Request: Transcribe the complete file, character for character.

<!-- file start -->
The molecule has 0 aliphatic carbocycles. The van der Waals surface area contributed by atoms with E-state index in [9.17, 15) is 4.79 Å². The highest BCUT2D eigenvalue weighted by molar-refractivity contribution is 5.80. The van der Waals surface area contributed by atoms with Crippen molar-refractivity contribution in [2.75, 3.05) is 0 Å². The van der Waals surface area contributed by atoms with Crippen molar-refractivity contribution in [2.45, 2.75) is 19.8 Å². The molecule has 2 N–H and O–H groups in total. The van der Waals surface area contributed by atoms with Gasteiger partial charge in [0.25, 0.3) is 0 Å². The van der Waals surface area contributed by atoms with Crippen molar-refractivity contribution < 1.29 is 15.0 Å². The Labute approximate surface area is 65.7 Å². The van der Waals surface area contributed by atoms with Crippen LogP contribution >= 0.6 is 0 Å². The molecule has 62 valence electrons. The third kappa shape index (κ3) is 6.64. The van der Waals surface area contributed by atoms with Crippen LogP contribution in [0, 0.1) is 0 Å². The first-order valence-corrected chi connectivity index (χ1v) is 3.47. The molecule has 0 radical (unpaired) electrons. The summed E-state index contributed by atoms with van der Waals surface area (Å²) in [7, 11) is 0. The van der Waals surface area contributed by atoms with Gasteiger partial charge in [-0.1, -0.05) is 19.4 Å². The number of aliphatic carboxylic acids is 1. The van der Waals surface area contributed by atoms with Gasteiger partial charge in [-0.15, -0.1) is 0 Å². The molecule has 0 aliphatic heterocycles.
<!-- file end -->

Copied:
The molecule has 0 aliphatic carbocycles. The van der Waals surface area contributed by atoms with E-state index in [9.17, 15) is 4.79 Å². The highest BCUT2D eigenvalue weighted by molar-refractivity contribution is 5.80. The van der Waals surface area contributed by atoms with Crippen molar-refractivity contribution in [2.75, 3.05) is 0 Å². The van der Waals surface area contributed by atoms with Crippen molar-refractivity contribution in [2.45, 2.75) is 19.8 Å². The molecule has 2 N–H and O–H groups in total. The van der Waals surface area contributed by atoms with Gasteiger partial charge in [0.25, 0.3) is 0 Å². The van der Waals surface area contributed by atoms with Crippen molar-refractivity contribution < 1.29 is 15.0 Å². The Labute approximate surface area is 65.7 Å². The van der Waals surface area contributed by atoms with Crippen LogP contribution >= 0.6 is 0 Å². The molecule has 62 valence electrons. The third kappa shape index (κ3) is 6.64. The van der Waals surface area contributed by atoms with Crippen LogP contribution in [0, 0.1) is 0 Å². The first-order valence-corrected chi connectivity index (χ1v) is 3.47. The molecule has 0 radical (unpaired) electrons. The summed E-state index contributed by atoms with van der Waals surface area (Å²) in [7, 11) is 0. The van der Waals surface area contributed by atoms with Gasteiger partial charge in [-0.1, -0.05) is 19.4 Å². The number of aliphatic carboxylic acids is 1. The van der Waals surface area contributed by atoms with Gasteiger partial charge in [-0.15, -0.1) is 0 Å². The molecule has 0 aliphatic heterocycles.